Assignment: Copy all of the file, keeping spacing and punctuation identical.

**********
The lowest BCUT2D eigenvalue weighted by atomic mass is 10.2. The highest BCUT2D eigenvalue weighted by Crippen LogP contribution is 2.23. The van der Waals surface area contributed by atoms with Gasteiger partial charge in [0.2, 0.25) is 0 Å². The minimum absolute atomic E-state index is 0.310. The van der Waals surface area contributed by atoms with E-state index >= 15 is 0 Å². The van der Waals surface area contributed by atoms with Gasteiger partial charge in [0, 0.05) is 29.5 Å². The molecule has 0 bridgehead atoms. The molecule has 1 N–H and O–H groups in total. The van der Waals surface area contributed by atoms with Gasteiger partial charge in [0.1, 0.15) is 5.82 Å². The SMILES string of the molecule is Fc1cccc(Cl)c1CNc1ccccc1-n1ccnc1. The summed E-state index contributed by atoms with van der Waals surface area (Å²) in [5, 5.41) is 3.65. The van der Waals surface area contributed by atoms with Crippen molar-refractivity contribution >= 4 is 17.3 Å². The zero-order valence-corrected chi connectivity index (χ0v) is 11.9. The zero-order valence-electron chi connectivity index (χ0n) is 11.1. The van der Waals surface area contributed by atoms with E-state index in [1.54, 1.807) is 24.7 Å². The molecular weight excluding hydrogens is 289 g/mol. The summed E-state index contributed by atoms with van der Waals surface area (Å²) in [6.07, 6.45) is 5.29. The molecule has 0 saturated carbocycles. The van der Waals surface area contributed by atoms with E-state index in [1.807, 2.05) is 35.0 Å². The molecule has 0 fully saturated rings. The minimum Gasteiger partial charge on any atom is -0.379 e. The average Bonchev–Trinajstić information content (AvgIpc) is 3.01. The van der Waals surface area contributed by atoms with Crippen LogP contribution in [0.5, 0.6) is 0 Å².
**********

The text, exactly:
The lowest BCUT2D eigenvalue weighted by atomic mass is 10.2. The highest BCUT2D eigenvalue weighted by Crippen LogP contribution is 2.23. The van der Waals surface area contributed by atoms with Gasteiger partial charge in [0.2, 0.25) is 0 Å². The minimum absolute atomic E-state index is 0.310. The van der Waals surface area contributed by atoms with E-state index >= 15 is 0 Å². The van der Waals surface area contributed by atoms with Gasteiger partial charge in [0, 0.05) is 29.5 Å². The molecule has 0 bridgehead atoms. The molecule has 1 N–H and O–H groups in total. The van der Waals surface area contributed by atoms with Gasteiger partial charge in [0.1, 0.15) is 5.82 Å². The SMILES string of the molecule is Fc1cccc(Cl)c1CNc1ccccc1-n1ccnc1. The summed E-state index contributed by atoms with van der Waals surface area (Å²) in [5, 5.41) is 3.65. The van der Waals surface area contributed by atoms with Crippen molar-refractivity contribution >= 4 is 17.3 Å². The zero-order valence-corrected chi connectivity index (χ0v) is 11.9. The zero-order valence-electron chi connectivity index (χ0n) is 11.1. The van der Waals surface area contributed by atoms with E-state index in [1.54, 1.807) is 24.7 Å². The molecular weight excluding hydrogens is 289 g/mol. The summed E-state index contributed by atoms with van der Waals surface area (Å²) in [6.07, 6.45) is 5.29. The molecule has 0 saturated carbocycles. The van der Waals surface area contributed by atoms with E-state index in [1.807, 2.05) is 35.0 Å². The molecule has 0 fully saturated rings. The minimum Gasteiger partial charge on any atom is -0.379 e. The average Bonchev–Trinajstić information content (AvgIpc) is 3.01. The van der Waals surface area contributed by atoms with Crippen LogP contribution in [0.5, 0.6) is 0 Å².